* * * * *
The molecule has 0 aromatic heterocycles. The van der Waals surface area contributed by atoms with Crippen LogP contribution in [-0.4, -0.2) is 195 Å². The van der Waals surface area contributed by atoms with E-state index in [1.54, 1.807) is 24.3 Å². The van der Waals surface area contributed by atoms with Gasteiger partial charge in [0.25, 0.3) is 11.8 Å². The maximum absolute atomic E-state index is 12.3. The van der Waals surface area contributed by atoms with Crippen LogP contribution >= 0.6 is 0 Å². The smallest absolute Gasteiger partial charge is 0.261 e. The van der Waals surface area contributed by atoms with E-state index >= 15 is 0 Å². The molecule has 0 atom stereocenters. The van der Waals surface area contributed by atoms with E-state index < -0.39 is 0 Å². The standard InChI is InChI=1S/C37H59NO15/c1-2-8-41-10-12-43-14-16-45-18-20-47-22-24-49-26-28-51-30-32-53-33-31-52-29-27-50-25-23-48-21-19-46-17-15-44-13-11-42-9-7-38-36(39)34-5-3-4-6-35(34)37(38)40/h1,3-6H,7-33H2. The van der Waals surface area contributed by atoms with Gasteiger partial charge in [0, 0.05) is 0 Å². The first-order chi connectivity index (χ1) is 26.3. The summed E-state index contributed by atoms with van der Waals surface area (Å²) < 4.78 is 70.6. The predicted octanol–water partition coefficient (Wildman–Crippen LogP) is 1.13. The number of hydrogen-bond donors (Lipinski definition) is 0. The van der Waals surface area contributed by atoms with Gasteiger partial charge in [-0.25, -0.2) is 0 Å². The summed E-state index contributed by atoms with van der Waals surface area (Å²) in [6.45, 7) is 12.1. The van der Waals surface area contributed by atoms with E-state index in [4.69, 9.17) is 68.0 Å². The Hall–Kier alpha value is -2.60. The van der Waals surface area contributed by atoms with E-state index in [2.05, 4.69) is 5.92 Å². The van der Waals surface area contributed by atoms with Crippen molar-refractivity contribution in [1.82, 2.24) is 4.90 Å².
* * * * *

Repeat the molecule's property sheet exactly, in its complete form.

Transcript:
The molecule has 0 aromatic heterocycles. The van der Waals surface area contributed by atoms with Crippen LogP contribution in [-0.4, -0.2) is 195 Å². The van der Waals surface area contributed by atoms with E-state index in [1.54, 1.807) is 24.3 Å². The van der Waals surface area contributed by atoms with Gasteiger partial charge in [0.25, 0.3) is 11.8 Å². The maximum absolute atomic E-state index is 12.3. The van der Waals surface area contributed by atoms with Crippen LogP contribution >= 0.6 is 0 Å². The smallest absolute Gasteiger partial charge is 0.261 e. The van der Waals surface area contributed by atoms with E-state index >= 15 is 0 Å². The molecule has 0 atom stereocenters. The van der Waals surface area contributed by atoms with E-state index < -0.39 is 0 Å². The standard InChI is InChI=1S/C37H59NO15/c1-2-8-41-10-12-43-14-16-45-18-20-47-22-24-49-26-28-51-30-32-53-33-31-52-29-27-50-25-23-48-21-19-46-17-15-44-13-11-42-9-7-38-36(39)34-5-3-4-6-35(34)37(38)40/h1,3-6H,7-33H2. The van der Waals surface area contributed by atoms with Gasteiger partial charge in [0, 0.05) is 0 Å². The first-order chi connectivity index (χ1) is 26.3. The summed E-state index contributed by atoms with van der Waals surface area (Å²) < 4.78 is 70.6. The predicted octanol–water partition coefficient (Wildman–Crippen LogP) is 1.13. The number of hydrogen-bond donors (Lipinski definition) is 0. The van der Waals surface area contributed by atoms with Gasteiger partial charge in [-0.25, -0.2) is 0 Å². The summed E-state index contributed by atoms with van der Waals surface area (Å²) in [6.45, 7) is 12.1. The van der Waals surface area contributed by atoms with E-state index in [4.69, 9.17) is 68.0 Å². The Hall–Kier alpha value is -2.60. The van der Waals surface area contributed by atoms with E-state index in [2.05, 4.69) is 5.92 Å². The van der Waals surface area contributed by atoms with Crippen molar-refractivity contribution in [1.82, 2.24) is 4.90 Å².